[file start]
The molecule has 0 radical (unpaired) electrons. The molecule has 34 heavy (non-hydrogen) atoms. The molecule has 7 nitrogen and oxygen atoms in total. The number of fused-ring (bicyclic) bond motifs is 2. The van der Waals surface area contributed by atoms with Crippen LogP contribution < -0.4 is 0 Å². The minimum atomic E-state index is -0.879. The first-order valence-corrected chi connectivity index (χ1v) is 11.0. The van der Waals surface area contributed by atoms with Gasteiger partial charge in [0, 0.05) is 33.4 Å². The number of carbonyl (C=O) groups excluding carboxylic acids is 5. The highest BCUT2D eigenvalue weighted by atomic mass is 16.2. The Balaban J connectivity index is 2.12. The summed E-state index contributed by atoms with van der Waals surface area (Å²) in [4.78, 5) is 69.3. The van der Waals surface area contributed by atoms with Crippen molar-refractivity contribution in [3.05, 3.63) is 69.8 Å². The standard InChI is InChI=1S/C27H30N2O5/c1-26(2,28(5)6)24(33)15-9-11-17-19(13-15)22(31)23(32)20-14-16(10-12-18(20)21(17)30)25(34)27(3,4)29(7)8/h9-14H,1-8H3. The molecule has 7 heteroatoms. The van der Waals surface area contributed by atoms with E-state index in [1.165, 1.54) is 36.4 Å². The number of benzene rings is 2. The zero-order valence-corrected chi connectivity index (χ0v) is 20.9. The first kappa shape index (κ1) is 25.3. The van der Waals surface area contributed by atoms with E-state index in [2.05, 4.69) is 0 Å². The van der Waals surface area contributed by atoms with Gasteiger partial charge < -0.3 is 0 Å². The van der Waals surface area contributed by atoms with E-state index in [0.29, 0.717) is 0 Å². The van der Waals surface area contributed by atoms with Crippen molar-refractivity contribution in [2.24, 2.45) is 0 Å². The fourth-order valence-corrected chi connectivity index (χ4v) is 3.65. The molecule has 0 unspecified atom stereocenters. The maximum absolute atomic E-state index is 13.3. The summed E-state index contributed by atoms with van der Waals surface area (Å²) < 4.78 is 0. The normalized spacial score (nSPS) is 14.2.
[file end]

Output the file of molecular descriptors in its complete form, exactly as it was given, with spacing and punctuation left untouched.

The molecule has 0 radical (unpaired) electrons. The molecule has 34 heavy (non-hydrogen) atoms. The molecule has 7 nitrogen and oxygen atoms in total. The number of fused-ring (bicyclic) bond motifs is 2. The van der Waals surface area contributed by atoms with Crippen LogP contribution < -0.4 is 0 Å². The minimum atomic E-state index is -0.879. The first-order valence-corrected chi connectivity index (χ1v) is 11.0. The van der Waals surface area contributed by atoms with Gasteiger partial charge in [0, 0.05) is 33.4 Å². The number of carbonyl (C=O) groups excluding carboxylic acids is 5. The highest BCUT2D eigenvalue weighted by atomic mass is 16.2. The Balaban J connectivity index is 2.12. The summed E-state index contributed by atoms with van der Waals surface area (Å²) in [4.78, 5) is 69.3. The van der Waals surface area contributed by atoms with Crippen molar-refractivity contribution in [3.05, 3.63) is 69.8 Å². The standard InChI is InChI=1S/C27H30N2O5/c1-26(2,28(5)6)24(33)15-9-11-17-19(13-15)22(31)23(32)20-14-16(10-12-18(20)21(17)30)25(34)27(3,4)29(7)8/h9-14H,1-8H3. The molecule has 7 heteroatoms. The van der Waals surface area contributed by atoms with E-state index in [1.165, 1.54) is 36.4 Å². The number of benzene rings is 2. The zero-order valence-corrected chi connectivity index (χ0v) is 20.9. The first kappa shape index (κ1) is 25.3. The van der Waals surface area contributed by atoms with E-state index in [2.05, 4.69) is 0 Å². The van der Waals surface area contributed by atoms with Gasteiger partial charge < -0.3 is 0 Å². The van der Waals surface area contributed by atoms with E-state index in [0.29, 0.717) is 0 Å². The van der Waals surface area contributed by atoms with Crippen molar-refractivity contribution in [2.24, 2.45) is 0 Å². The fourth-order valence-corrected chi connectivity index (χ4v) is 3.65. The molecule has 0 unspecified atom stereocenters. The maximum absolute atomic E-state index is 13.3. The summed E-state index contributed by atoms with van der Waals surface area (Å²) < 4.78 is 0. The normalized spacial score (nSPS) is 14.2.